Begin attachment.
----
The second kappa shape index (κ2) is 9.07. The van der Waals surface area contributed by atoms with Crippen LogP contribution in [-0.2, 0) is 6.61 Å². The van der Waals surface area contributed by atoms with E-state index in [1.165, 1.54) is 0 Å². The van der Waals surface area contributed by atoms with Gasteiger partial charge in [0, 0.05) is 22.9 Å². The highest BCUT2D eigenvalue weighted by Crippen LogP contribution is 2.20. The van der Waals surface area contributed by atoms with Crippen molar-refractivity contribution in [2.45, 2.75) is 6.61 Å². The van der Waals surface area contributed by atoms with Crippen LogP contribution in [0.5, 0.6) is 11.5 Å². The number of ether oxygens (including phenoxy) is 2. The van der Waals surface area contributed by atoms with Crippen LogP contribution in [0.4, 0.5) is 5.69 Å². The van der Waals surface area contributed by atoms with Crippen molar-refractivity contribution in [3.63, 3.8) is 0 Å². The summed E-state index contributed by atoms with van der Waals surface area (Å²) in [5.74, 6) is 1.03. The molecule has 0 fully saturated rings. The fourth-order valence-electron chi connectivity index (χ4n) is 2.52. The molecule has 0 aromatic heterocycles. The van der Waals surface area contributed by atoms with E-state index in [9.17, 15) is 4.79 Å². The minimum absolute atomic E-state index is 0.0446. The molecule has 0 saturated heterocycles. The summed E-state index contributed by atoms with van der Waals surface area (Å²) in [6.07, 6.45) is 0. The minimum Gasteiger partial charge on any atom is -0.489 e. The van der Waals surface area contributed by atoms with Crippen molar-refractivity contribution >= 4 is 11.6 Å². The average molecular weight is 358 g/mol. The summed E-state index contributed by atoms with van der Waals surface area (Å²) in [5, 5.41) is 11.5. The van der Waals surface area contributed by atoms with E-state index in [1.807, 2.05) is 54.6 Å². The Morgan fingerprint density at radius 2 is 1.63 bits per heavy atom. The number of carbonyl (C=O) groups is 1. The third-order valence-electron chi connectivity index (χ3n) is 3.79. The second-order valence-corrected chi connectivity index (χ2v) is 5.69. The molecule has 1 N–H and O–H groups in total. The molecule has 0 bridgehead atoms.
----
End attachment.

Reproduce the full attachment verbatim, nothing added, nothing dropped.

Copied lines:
The second kappa shape index (κ2) is 9.07. The van der Waals surface area contributed by atoms with Crippen LogP contribution in [-0.2, 0) is 6.61 Å². The van der Waals surface area contributed by atoms with E-state index in [1.165, 1.54) is 0 Å². The van der Waals surface area contributed by atoms with Gasteiger partial charge in [0, 0.05) is 22.9 Å². The highest BCUT2D eigenvalue weighted by Crippen LogP contribution is 2.20. The van der Waals surface area contributed by atoms with Crippen molar-refractivity contribution in [2.45, 2.75) is 6.61 Å². The van der Waals surface area contributed by atoms with Crippen LogP contribution in [0.5, 0.6) is 11.5 Å². The number of ether oxygens (including phenoxy) is 2. The van der Waals surface area contributed by atoms with Crippen LogP contribution in [0.4, 0.5) is 5.69 Å². The van der Waals surface area contributed by atoms with Crippen molar-refractivity contribution in [3.63, 3.8) is 0 Å². The summed E-state index contributed by atoms with van der Waals surface area (Å²) in [5.74, 6) is 1.03. The molecule has 0 fully saturated rings. The fourth-order valence-electron chi connectivity index (χ4n) is 2.52. The molecule has 0 aromatic heterocycles. The van der Waals surface area contributed by atoms with E-state index in [9.17, 15) is 4.79 Å². The minimum absolute atomic E-state index is 0.0446. The molecule has 0 saturated heterocycles. The summed E-state index contributed by atoms with van der Waals surface area (Å²) in [6.07, 6.45) is 0. The minimum Gasteiger partial charge on any atom is -0.489 e. The van der Waals surface area contributed by atoms with Crippen molar-refractivity contribution >= 4 is 11.6 Å². The average molecular weight is 358 g/mol. The summed E-state index contributed by atoms with van der Waals surface area (Å²) in [5, 5.41) is 11.5. The van der Waals surface area contributed by atoms with E-state index in [1.807, 2.05) is 54.6 Å². The Morgan fingerprint density at radius 2 is 1.63 bits per heavy atom. The number of carbonyl (C=O) groups is 1. The third-order valence-electron chi connectivity index (χ3n) is 3.79. The second-order valence-corrected chi connectivity index (χ2v) is 5.69. The molecule has 1 N–H and O–H groups in total. The molecule has 0 bridgehead atoms.